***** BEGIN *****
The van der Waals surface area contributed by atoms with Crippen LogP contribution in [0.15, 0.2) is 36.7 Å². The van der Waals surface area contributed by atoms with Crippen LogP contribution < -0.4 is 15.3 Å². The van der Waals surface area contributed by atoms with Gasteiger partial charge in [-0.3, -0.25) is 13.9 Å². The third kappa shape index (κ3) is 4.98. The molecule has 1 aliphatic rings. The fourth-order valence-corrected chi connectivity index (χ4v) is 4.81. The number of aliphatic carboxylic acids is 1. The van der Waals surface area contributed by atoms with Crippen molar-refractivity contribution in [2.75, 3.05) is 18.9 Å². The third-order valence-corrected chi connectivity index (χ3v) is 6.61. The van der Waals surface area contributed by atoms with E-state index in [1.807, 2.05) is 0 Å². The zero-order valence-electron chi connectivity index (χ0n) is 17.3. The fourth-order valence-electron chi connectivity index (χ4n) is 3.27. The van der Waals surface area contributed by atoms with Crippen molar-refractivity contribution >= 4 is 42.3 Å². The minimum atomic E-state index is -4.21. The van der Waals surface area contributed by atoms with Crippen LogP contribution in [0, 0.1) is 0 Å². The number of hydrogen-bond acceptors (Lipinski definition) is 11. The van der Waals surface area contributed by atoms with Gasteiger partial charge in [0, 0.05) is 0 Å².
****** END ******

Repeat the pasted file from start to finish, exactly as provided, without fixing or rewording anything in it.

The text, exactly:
The van der Waals surface area contributed by atoms with Crippen LogP contribution in [0.15, 0.2) is 36.7 Å². The van der Waals surface area contributed by atoms with Crippen LogP contribution < -0.4 is 15.3 Å². The van der Waals surface area contributed by atoms with Gasteiger partial charge in [-0.3, -0.25) is 13.9 Å². The third kappa shape index (κ3) is 4.98. The molecule has 1 aliphatic rings. The fourth-order valence-corrected chi connectivity index (χ4v) is 4.81. The number of aliphatic carboxylic acids is 1. The van der Waals surface area contributed by atoms with Crippen molar-refractivity contribution in [2.75, 3.05) is 18.9 Å². The third-order valence-corrected chi connectivity index (χ3v) is 6.61. The van der Waals surface area contributed by atoms with E-state index in [1.807, 2.05) is 0 Å². The zero-order valence-electron chi connectivity index (χ0n) is 17.3. The fourth-order valence-electron chi connectivity index (χ4n) is 3.27. The van der Waals surface area contributed by atoms with Crippen molar-refractivity contribution >= 4 is 42.3 Å². The minimum atomic E-state index is -4.21. The van der Waals surface area contributed by atoms with Crippen LogP contribution in [0, 0.1) is 0 Å². The number of hydrogen-bond acceptors (Lipinski definition) is 11. The van der Waals surface area contributed by atoms with Gasteiger partial charge in [0, 0.05) is 0 Å².